Students in Charlotte, NC Claim a Win for Drop the I-Word

By Mu00f3nica Novoa Jul 29, 2011

The Latin American Coalition’s youth group, United 4 The DREAM (U4TD), has achieved a nice victory with the local Drop the I-Word campaign in Charlotte, North Carolina. Thanks to their tireless efforts, Mike Collins, host of "Charlotte Talks" at WFAE, the local NPR station, signed the pledge to drop the i-word last week. United 4 the DREAM is on a roll. They have been reaching out to local English and Spanish language media, elected officials and community groups.  In June, Jennifer Roberts, chair of the Mecklenburg County Commission, signed the pledge. The group has a goal of getting 10,000 Charlotteans to pledge to drop the i-word by October. 

According to Maria Selene, U4TD member and media committee chair of the local Drop the I-Word effort, community members tune in to Collins’ show regularly. They were disappointed to hear him use the i-word earlier this summer, so they decided to peacefully protest his show once a week starting June 22, until he signed the pledge last week. Maria Selene and, Mary Espinosa, also with U4TD and Drop the I-Word, joined Collins as guests on Charlotte Talks, for a discussion on why people are dropping the i-word. We’ve compiled helpful FAQs and other resources available in the campaign toolkit here.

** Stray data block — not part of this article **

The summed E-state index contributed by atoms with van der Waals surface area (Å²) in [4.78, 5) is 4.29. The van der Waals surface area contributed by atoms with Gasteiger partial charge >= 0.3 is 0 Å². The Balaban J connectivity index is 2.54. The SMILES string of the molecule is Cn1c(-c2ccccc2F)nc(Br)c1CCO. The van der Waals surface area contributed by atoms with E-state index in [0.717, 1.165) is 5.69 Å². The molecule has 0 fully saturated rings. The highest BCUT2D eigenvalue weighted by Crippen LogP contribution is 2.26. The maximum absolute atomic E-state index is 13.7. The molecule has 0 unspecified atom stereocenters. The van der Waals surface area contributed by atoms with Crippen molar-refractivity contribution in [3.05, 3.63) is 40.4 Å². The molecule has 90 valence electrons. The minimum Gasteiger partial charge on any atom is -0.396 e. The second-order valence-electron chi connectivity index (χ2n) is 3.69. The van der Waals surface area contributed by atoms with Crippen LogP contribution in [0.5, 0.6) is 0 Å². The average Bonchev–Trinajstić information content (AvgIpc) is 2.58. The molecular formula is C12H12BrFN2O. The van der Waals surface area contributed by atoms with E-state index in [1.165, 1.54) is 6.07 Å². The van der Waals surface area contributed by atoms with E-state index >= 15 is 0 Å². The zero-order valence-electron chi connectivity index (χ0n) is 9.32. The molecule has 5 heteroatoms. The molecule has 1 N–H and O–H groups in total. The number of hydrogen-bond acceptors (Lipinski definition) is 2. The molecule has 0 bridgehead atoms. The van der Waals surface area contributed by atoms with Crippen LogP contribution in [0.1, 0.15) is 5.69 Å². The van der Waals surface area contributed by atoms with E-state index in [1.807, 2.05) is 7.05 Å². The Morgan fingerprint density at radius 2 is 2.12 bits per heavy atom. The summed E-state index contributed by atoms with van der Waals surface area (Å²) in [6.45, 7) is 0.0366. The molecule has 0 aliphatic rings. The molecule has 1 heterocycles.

The majority of students involved in the local campaign were high-school age and were motivated to get involved because of the increased bullying of Latinos and others perceived to be immigrants. They say students are called slurs like "illegals," "wetback," and "alien." Earlier this year, Tom Perez, Assistant Attorney General of the Civil Rights Division of the Department of Justice, visited Charlotte to talk to students about bullying and harassment due to a rise in civil rights abuse claims in the region.

The conversations young people are having with journalists about dropping the i-word are instructive for all of us. During the radio show when Collins told the students he would try not to use the i-word, one of them responded, "Last time we met when we had our conversation, you stopped yourself several times to think about it, so maybe that’s one step that a lot of people could take. When they’re speaking and if they know they’re gonna say the word ‘illegal,’ to stop and just correct themselves and to think about what the word actually means."

Ethical journalism includes respect for due process and human dignity. Every journalist that makes the shift from using dehumanizing, racially charged slurs to responsible, humane, accurate terms, makes a difference and shows us that others can do it too.

Please join us in sending Mike Collins, a thank-you email for personally pledging to Drop the I-Word at